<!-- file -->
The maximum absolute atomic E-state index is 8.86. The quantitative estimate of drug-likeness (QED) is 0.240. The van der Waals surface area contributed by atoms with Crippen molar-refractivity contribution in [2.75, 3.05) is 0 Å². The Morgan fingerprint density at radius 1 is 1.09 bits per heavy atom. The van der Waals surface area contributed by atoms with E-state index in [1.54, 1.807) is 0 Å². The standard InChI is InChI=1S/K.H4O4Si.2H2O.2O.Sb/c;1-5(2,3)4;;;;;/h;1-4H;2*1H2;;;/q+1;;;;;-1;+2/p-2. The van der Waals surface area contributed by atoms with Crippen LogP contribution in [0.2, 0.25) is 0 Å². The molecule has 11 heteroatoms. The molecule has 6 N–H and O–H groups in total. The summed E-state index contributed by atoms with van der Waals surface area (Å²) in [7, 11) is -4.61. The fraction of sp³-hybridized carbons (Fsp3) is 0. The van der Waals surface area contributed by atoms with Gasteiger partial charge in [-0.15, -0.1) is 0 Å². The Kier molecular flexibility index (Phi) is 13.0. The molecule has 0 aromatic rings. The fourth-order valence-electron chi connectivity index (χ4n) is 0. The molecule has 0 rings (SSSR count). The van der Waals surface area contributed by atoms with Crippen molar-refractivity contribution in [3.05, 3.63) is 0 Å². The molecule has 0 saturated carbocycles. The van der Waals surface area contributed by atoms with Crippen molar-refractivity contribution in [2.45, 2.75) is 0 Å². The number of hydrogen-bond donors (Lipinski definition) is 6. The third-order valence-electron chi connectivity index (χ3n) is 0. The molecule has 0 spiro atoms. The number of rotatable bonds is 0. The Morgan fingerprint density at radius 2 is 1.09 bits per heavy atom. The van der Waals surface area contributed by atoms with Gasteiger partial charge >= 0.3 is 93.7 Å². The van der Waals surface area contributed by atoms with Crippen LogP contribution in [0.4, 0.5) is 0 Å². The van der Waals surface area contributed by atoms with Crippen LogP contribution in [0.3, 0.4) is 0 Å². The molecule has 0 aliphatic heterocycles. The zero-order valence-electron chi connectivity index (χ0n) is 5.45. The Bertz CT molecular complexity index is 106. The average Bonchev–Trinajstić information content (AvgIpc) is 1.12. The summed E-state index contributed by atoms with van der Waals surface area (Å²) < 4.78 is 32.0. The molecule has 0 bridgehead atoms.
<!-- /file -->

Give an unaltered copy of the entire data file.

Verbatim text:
The maximum absolute atomic E-state index is 8.86. The quantitative estimate of drug-likeness (QED) is 0.240. The van der Waals surface area contributed by atoms with Crippen molar-refractivity contribution in [2.75, 3.05) is 0 Å². The Morgan fingerprint density at radius 1 is 1.09 bits per heavy atom. The van der Waals surface area contributed by atoms with E-state index in [1.54, 1.807) is 0 Å². The standard InChI is InChI=1S/K.H4O4Si.2H2O.2O.Sb/c;1-5(2,3)4;;;;;/h;1-4H;2*1H2;;;/q+1;;;;;-1;+2/p-2. The van der Waals surface area contributed by atoms with Crippen LogP contribution in [0.2, 0.25) is 0 Å². The molecule has 11 heteroatoms. The molecule has 6 N–H and O–H groups in total. The summed E-state index contributed by atoms with van der Waals surface area (Å²) in [7, 11) is -4.61. The fraction of sp³-hybridized carbons (Fsp3) is 0. The van der Waals surface area contributed by atoms with Gasteiger partial charge in [-0.15, -0.1) is 0 Å². The Kier molecular flexibility index (Phi) is 13.0. The molecule has 0 aromatic rings. The fourth-order valence-electron chi connectivity index (χ4n) is 0. The molecule has 0 rings (SSSR count). The van der Waals surface area contributed by atoms with Crippen molar-refractivity contribution in [3.05, 3.63) is 0 Å². The molecule has 0 saturated carbocycles. The van der Waals surface area contributed by atoms with Crippen molar-refractivity contribution in [2.45, 2.75) is 0 Å². The number of hydrogen-bond donors (Lipinski definition) is 6. The third-order valence-electron chi connectivity index (χ3n) is 0. The molecule has 0 spiro atoms. The number of rotatable bonds is 0. The Morgan fingerprint density at radius 2 is 1.09 bits per heavy atom. The van der Waals surface area contributed by atoms with Gasteiger partial charge >= 0.3 is 93.7 Å². The van der Waals surface area contributed by atoms with Crippen LogP contribution in [0.4, 0.5) is 0 Å². The van der Waals surface area contributed by atoms with Crippen LogP contribution in [0.3, 0.4) is 0 Å². The molecule has 0 aliphatic heterocycles. The zero-order valence-electron chi connectivity index (χ0n) is 5.45. The Bertz CT molecular complexity index is 106. The average Bonchev–Trinajstić information content (AvgIpc) is 1.12. The summed E-state index contributed by atoms with van der Waals surface area (Å²) < 4.78 is 32.0. The molecule has 0 bridgehead atoms.